sudden valley gunner

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Secession as history has proved was not for the sole purpose of slavery.

LOL....not supporting a tyrants unconstitutional war to not allow a state to secede is not defacto supporting the state government. Also SC was on state that seceded not all, Virginia joined why?

Except you keep ignoring that the rest of the states and Lincoln himself didn't think of that as starting the war, also ignoring the ample examples given.

I will not concede a false hood :rolleyes:. Slavery was an issue it wasn't the only issue, I wont pander to imperialistic, jingoistic, apologia offering statist. Especially one who can't seem to control his own emotional reactions to an emoticon, while calling others names....hilarious.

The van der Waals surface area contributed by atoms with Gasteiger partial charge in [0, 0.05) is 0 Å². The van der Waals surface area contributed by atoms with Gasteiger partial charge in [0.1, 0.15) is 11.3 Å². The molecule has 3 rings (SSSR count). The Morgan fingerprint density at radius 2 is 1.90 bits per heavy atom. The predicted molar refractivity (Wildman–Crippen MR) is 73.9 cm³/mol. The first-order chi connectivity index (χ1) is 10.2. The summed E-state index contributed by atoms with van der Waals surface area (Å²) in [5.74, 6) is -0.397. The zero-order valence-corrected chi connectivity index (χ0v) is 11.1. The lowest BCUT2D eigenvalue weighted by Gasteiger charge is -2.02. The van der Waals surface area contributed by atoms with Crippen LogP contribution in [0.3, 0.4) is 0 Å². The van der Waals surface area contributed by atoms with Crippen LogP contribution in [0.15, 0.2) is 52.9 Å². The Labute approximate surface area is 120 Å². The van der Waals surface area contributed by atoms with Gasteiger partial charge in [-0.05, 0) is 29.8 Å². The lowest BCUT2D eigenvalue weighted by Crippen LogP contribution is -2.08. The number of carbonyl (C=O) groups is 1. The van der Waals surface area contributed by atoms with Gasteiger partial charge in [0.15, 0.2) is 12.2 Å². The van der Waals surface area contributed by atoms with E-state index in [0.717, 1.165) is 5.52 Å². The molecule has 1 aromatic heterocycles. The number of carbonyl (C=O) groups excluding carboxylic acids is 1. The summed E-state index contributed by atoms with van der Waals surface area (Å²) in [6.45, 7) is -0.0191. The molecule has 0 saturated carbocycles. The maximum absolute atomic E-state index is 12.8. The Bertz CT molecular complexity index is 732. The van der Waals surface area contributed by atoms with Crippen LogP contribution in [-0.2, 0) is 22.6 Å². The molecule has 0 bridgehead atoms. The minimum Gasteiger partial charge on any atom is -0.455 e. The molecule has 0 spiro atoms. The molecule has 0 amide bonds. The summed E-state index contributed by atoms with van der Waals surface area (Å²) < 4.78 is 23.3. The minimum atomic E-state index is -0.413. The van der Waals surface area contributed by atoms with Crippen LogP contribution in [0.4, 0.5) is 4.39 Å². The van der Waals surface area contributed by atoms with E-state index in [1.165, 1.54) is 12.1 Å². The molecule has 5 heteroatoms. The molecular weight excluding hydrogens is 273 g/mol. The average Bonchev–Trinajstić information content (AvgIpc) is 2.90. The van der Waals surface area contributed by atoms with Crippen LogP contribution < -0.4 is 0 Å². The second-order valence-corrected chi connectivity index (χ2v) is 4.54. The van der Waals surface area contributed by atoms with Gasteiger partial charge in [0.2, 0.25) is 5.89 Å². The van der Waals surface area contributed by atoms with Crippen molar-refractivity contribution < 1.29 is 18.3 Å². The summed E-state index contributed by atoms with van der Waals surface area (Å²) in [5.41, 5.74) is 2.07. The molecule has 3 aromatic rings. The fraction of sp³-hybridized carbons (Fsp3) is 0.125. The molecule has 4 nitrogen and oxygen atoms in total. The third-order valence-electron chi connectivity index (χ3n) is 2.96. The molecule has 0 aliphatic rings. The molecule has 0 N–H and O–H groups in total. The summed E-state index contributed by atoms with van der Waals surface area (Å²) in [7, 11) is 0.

So you didn't even read senator Vallandingham's speech? Interesting the adhominem you coninue to engage in while actually ignoring the meat of the matter and concentrating on tangentials.

So you didn't look up the references I referred to and keep insisting that England had slavery until 1833?

Also its fun how the apologist keep concentrating on the bad of others instead of the bad of Lincoln. Purposefully bringing it back to slavery, ignoring all the other tryannical things this d-bag tyrant done and the course he set the new empire he created on.

Hard hitting analogies and facts are completely ignored.
 

sudden valley gunner